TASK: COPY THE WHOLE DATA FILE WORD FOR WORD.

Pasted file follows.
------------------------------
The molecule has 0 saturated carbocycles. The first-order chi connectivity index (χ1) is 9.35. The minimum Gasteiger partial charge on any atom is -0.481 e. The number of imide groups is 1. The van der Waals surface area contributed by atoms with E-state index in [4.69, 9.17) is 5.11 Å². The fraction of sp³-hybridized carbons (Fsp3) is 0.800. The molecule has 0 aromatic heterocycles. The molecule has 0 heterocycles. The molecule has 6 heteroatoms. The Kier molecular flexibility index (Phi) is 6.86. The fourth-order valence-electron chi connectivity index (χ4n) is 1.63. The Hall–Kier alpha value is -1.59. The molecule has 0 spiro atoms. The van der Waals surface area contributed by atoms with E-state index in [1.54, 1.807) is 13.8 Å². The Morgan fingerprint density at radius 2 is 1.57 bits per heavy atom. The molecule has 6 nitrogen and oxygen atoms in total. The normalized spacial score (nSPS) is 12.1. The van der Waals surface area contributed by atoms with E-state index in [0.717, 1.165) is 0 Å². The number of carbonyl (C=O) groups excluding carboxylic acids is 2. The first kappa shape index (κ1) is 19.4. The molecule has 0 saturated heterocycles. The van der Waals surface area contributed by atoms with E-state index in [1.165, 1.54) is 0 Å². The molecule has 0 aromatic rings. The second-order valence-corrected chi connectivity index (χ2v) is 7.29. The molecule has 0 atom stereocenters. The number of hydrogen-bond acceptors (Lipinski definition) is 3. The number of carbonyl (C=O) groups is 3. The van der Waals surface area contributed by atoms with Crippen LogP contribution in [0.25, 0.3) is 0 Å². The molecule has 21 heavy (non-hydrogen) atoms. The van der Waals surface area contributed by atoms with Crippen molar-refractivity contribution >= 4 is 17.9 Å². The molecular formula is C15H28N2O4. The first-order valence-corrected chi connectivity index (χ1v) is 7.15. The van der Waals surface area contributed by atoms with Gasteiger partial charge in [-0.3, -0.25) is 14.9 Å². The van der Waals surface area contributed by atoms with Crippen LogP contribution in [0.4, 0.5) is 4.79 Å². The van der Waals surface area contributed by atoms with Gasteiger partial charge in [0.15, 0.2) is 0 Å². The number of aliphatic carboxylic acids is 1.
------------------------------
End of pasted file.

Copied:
The molecule has 0 saturated carbocycles. The first-order chi connectivity index (χ1) is 9.35. The minimum Gasteiger partial charge on any atom is -0.481 e. The number of imide groups is 1. The van der Waals surface area contributed by atoms with E-state index in [4.69, 9.17) is 5.11 Å². The fraction of sp³-hybridized carbons (Fsp3) is 0.800. The molecule has 0 aromatic heterocycles. The molecule has 0 heterocycles. The molecule has 6 heteroatoms. The Kier molecular flexibility index (Phi) is 6.86. The fourth-order valence-electron chi connectivity index (χ4n) is 1.63. The Hall–Kier alpha value is -1.59. The molecule has 0 spiro atoms. The van der Waals surface area contributed by atoms with E-state index in [1.54, 1.807) is 13.8 Å². The Morgan fingerprint density at radius 2 is 1.57 bits per heavy atom. The molecule has 6 nitrogen and oxygen atoms in total. The normalized spacial score (nSPS) is 12.1. The van der Waals surface area contributed by atoms with E-state index in [0.717, 1.165) is 0 Å². The number of carbonyl (C=O) groups excluding carboxylic acids is 2. The first kappa shape index (κ1) is 19.4. The molecule has 0 saturated heterocycles. The van der Waals surface area contributed by atoms with E-state index in [1.165, 1.54) is 0 Å². The molecule has 0 aromatic rings. The second-order valence-corrected chi connectivity index (χ2v) is 7.29. The molecule has 0 atom stereocenters. The number of hydrogen-bond acceptors (Lipinski definition) is 3. The number of carbonyl (C=O) groups is 3. The van der Waals surface area contributed by atoms with Crippen LogP contribution in [0.25, 0.3) is 0 Å². The molecule has 21 heavy (non-hydrogen) atoms. The van der Waals surface area contributed by atoms with Crippen molar-refractivity contribution >= 4 is 17.9 Å². The molecular formula is C15H28N2O4. The first-order valence-corrected chi connectivity index (χ1v) is 7.15. The van der Waals surface area contributed by atoms with Gasteiger partial charge in [-0.3, -0.25) is 14.9 Å². The van der Waals surface area contributed by atoms with Crippen LogP contribution in [0.4, 0.5) is 4.79 Å². The van der Waals surface area contributed by atoms with Gasteiger partial charge in [0.15, 0.2) is 0 Å². The number of aliphatic carboxylic acids is 1.